Meet Prince Moris, rich kid, who has everything he could possibly imagine. It's no wonder that on the first day of Christmas he expects a gift that is huge. His parents always get him whatever he wants, and the spoilt kid is going to make sure that they get the best present ever.

From day one, to day day 12, Moris is unappreciative of the gifts he gets, each time demanding a bigger and bigger gift. His parents oblige, since they don't like to see their little "sweet" prince disappointed. 

But there is sweet justice in the end. And to all kids everywhere, it's a reminder to be grateful for what you have.

An unusual Christmas story. But an important lesson for…

Life is a beautiful mystery (or two)

One cannot help but be in awe when he contemplates the mysteries of eternity, of life, of the marvellous structure of reality.
Two mystery books to recommend over the holidays...

The Man In The Crooked Hat by Harry Dolan

The Washington Post refers to Dolan as a writer who has a "talent for ingenious, serpentine plots". 

It's been two years since private eye Jack Pellum's wife Olivia was murdered. Jack is an ex-cox and his eye is on the murderer, who he believes is someone he saw a few days ago in the neighbourhood...the man with a fedora hat. There are some leads. Danny Cavanaugh recently hanged himself (after his wife was killed) left a suicide note: There's a killer, and he wears a crooked hat.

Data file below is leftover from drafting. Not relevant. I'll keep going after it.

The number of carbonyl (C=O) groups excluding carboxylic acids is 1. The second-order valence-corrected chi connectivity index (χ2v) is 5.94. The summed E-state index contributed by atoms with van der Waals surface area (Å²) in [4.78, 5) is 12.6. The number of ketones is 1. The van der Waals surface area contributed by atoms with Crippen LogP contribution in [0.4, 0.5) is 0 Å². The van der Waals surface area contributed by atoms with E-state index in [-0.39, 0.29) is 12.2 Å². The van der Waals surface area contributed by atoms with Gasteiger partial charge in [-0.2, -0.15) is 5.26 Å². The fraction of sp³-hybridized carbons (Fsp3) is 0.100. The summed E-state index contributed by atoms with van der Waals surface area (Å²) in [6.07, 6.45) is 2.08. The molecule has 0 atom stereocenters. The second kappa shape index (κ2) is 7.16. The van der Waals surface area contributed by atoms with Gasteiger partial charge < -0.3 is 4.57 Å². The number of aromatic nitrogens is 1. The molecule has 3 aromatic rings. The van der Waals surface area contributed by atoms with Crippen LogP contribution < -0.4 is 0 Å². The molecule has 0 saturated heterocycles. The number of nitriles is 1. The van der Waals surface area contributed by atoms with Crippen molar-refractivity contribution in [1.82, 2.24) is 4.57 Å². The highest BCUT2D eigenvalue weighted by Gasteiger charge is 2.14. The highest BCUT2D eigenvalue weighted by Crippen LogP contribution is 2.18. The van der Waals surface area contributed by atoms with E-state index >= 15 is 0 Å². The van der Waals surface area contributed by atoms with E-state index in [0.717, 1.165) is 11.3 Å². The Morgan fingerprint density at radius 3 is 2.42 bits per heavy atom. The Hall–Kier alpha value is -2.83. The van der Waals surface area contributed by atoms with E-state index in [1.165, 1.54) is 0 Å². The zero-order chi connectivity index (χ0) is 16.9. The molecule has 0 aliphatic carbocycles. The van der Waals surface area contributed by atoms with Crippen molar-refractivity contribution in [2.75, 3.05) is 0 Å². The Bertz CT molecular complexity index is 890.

Is there a connection between the murders? Serial killers usually have a common thread of behaviour. There usually is a motive. These crimes seem to be unrelated, but there are murders that go back at least 20 years. How can Jack Pellum get to the bottom of this mystery and …

From Winning the Pulitzer to The Fresh Complaint

What is it about complaining that feels so good? 

This is one of the themes that Jeffrey Eugenides tackles in his book of short stories, Fresh Complaint. It is the first collection of short fiction from the Pulitzer Prize-winning author. 

A retrospective collection of 10 stories, Jeffrey Eugenides is able to use his astute talent for observation and pull us into the world of the characters. I enjoyed the first one called "Complainers". It's about two women who are friends. Della is 88, and resides in an assisted-living facility. She is suffering from dementia. Her friend Cathy brings her one of her favourite books wrapped in exquisite style, but she notices that her friend doesn't really notice the book once she opens it.